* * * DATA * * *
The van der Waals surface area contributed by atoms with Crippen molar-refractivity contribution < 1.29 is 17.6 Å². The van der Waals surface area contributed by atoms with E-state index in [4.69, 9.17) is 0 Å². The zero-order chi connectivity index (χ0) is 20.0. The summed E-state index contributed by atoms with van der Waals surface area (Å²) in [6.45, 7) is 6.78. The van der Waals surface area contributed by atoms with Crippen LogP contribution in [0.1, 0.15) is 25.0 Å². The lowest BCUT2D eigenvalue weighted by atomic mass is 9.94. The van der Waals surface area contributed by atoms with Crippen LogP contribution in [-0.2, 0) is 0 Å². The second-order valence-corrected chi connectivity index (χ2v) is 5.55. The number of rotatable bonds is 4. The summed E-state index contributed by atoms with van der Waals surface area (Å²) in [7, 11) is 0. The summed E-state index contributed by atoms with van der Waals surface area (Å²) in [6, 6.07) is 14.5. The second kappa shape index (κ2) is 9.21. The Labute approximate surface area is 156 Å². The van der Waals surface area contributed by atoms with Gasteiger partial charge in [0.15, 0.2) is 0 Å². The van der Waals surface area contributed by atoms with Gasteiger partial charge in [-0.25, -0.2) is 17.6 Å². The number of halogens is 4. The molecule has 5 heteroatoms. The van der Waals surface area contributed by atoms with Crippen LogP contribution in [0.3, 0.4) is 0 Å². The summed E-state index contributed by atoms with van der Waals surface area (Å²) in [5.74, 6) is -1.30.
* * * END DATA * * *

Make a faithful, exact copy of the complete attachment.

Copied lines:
The van der Waals surface area contributed by atoms with Crippen molar-refractivity contribution < 1.29 is 17.6 Å². The van der Waals surface area contributed by atoms with E-state index in [4.69, 9.17) is 0 Å². The zero-order chi connectivity index (χ0) is 20.0. The summed E-state index contributed by atoms with van der Waals surface area (Å²) in [6.45, 7) is 6.78. The van der Waals surface area contributed by atoms with Crippen LogP contribution in [0.1, 0.15) is 25.0 Å². The lowest BCUT2D eigenvalue weighted by atomic mass is 9.94. The van der Waals surface area contributed by atoms with Crippen LogP contribution in [-0.2, 0) is 0 Å². The second-order valence-corrected chi connectivity index (χ2v) is 5.55. The number of rotatable bonds is 4. The summed E-state index contributed by atoms with van der Waals surface area (Å²) in [7, 11) is 0. The summed E-state index contributed by atoms with van der Waals surface area (Å²) in [6, 6.07) is 14.5. The second kappa shape index (κ2) is 9.21. The Labute approximate surface area is 156 Å². The van der Waals surface area contributed by atoms with Gasteiger partial charge in [0.15, 0.2) is 0 Å². The van der Waals surface area contributed by atoms with Gasteiger partial charge in [-0.25, -0.2) is 17.6 Å². The number of halogens is 4. The molecule has 5 heteroatoms. The van der Waals surface area contributed by atoms with Crippen LogP contribution in [0.3, 0.4) is 0 Å². The summed E-state index contributed by atoms with van der Waals surface area (Å²) in [5.74, 6) is -1.30.